New Delhi: Anyone living in Delhi can attest to the severity of the cold wave this winter season. The national capital, this January, saw 50 hours of dense fog so far, a senior India Meteorological Department (IMD) official RK Jenamani said on Tuesday (January 10). In addition, this is the third worst cold spell in the last 23 years, informed the IMD scientist. Before weather conditions get better, there’s a prediction for a second cold spell from January 14.
Speaking about the recent cold spell, the IMD official told ANI, “During these five days, the temperature was around two to four degrees. As per the data available with us, this was the third worst cold spell in 23 years. From the year 2000 to the year 2023, we find that the 3-9 Jan cold spell was the third worst cold spell in the last 23 years.”
Second cold spell warning
The second cold spell in North India is predicted to begin on January 14. There may be light rain and drizzle in Punjab, Haryana, Chandigarh, Delhi, Western UP and North Rajasthan, said IMD’s Jenamani.
Snowfall in Himalayan states
In Kashmir, heavy rain or snow is expected on January 12. Similarly, rain or snowfall is predicted in Himachal and Uttarakhand between January 11-14.
“There will be fresh cold spells over northwestern and Punjab. We have not confirmed but we are reviewing whether the daily temperature will further come down to three degrees or not. Western Disturbance is very active and there are chances that there might be a cold spell from Jan 14,” said Jenamani.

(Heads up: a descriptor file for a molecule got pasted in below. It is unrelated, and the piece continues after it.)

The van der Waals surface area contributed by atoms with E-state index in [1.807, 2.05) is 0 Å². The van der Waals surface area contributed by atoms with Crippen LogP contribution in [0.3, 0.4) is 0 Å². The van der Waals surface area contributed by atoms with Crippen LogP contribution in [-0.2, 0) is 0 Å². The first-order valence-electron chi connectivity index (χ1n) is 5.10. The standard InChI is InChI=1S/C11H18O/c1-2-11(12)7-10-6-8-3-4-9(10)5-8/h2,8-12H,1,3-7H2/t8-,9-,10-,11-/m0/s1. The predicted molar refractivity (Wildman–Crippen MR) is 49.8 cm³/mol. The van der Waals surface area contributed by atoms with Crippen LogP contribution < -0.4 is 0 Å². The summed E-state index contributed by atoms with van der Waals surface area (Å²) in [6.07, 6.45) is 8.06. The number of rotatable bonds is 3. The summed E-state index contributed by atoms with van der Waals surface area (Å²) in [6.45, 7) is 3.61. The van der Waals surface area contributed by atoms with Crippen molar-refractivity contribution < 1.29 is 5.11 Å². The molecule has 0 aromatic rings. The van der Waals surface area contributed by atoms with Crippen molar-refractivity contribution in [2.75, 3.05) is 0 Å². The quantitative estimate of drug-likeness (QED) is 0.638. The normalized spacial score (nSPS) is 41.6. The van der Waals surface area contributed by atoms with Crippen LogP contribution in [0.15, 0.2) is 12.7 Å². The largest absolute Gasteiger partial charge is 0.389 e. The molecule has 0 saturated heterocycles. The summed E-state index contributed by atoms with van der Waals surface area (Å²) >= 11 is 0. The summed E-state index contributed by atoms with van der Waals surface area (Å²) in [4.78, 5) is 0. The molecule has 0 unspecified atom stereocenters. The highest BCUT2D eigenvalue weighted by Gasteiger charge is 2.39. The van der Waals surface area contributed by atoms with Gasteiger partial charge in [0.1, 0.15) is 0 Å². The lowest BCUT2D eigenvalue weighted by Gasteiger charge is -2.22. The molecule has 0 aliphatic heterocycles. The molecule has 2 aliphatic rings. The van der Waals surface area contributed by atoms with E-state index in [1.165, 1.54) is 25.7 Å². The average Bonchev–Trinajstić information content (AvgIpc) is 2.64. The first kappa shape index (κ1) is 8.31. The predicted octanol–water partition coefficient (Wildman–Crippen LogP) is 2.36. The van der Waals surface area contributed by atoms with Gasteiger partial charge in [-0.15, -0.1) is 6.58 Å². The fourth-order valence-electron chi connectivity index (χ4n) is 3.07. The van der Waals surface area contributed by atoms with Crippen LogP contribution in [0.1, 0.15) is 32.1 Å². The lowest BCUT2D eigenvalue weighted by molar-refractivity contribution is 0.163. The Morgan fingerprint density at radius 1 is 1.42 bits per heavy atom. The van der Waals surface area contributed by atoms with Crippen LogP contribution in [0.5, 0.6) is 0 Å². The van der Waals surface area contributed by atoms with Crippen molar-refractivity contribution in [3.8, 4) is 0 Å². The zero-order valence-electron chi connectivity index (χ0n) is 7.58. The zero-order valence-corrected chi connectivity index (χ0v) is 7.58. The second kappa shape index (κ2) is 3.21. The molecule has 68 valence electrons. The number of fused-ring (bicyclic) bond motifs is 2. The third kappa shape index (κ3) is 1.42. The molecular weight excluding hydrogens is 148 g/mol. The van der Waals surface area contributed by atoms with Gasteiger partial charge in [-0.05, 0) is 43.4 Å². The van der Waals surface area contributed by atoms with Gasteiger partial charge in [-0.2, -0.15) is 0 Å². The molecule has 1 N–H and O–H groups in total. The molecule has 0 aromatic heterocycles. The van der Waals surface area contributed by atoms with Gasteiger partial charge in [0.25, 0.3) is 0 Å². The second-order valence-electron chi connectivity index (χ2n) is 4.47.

He further said that although the condition is improving, the worst condition persists over Bihar and Uttar Pradesh.”So far, the condition is improving, but Bihar and Uttar Pradesh remain in the worst condition,” he said.
Delhi logs 50 hours of dense fog so far this January
The national capital saw 50 hours of dense fog in January so far, the maximum since 2019.
“Delhi recorded a minimum temperature equal to or less than 4 degrees Celsius on 7 days (January 3 to January 9) in 2013, with the lowest minimum temperature of 1.9 degrees Celsius on January 6,” said Jenamani.
Why is there a cold wave in North India
The senior meteorologist attributed the long spell of intense cold to a large gap between two western disturbances, which meant frosty winds from the snow-clad mountains blew in for a longer-than-usual period.
The city has recorded below-normal maximum temperatures this month so far due to dense fog that reduced sunshine hours.
Low day temperatures mean early cooling and early fog formation in the evening, he said.
The Safdarjung observatory logged a minimum temperature of 3.8 degrees Celsius on Monday, 1.9 degrees Celsius on Sunday, 2.2 degrees Celsius on Saturday, 4 degrees Celsius on Friday, and 3 degrees Celsius on Thursday.
Monday was also the fifth consecutive day that Delhi’s minimum temperature was lower than most hill stations in Himachal Pradesh and Uttarakhand.
Chilly weather in Delhi since the start of January strained power grids and posed challenges to homeless people. It also prompted the Delhi government to extend winter vacations in schools till January 15.
(With ANI and PTI inputs)